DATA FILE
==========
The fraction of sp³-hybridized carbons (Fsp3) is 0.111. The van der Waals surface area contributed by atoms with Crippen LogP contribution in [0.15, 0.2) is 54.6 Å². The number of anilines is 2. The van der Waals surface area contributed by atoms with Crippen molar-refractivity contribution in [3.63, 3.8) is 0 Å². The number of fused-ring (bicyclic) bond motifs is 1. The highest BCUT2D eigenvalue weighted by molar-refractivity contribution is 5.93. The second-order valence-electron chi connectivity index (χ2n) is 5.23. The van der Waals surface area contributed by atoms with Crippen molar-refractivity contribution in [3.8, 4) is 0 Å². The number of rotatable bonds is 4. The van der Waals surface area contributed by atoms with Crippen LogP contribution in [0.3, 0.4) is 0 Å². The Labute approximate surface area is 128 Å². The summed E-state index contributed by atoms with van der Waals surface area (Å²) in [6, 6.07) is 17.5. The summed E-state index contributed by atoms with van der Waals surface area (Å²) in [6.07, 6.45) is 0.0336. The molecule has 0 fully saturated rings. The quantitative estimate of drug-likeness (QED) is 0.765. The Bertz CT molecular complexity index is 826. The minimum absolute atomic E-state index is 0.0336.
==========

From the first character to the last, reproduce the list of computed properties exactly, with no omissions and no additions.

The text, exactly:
The fraction of sp³-hybridized carbons (Fsp3) is 0.111. The van der Waals surface area contributed by atoms with Crippen LogP contribution in [0.15, 0.2) is 54.6 Å². The number of anilines is 2. The van der Waals surface area contributed by atoms with Crippen molar-refractivity contribution in [3.63, 3.8) is 0 Å². The number of fused-ring (bicyclic) bond motifs is 1. The highest BCUT2D eigenvalue weighted by molar-refractivity contribution is 5.93. The second-order valence-electron chi connectivity index (χ2n) is 5.23. The van der Waals surface area contributed by atoms with Crippen molar-refractivity contribution in [3.8, 4) is 0 Å². The number of rotatable bonds is 4. The van der Waals surface area contributed by atoms with Crippen LogP contribution in [0.3, 0.4) is 0 Å². The Labute approximate surface area is 128 Å². The summed E-state index contributed by atoms with van der Waals surface area (Å²) in [6, 6.07) is 17.5. The summed E-state index contributed by atoms with van der Waals surface area (Å²) in [6.07, 6.45) is 0.0336. The molecule has 0 fully saturated rings. The quantitative estimate of drug-likeness (QED) is 0.765. The Bertz CT molecular complexity index is 826. The minimum absolute atomic E-state index is 0.0336.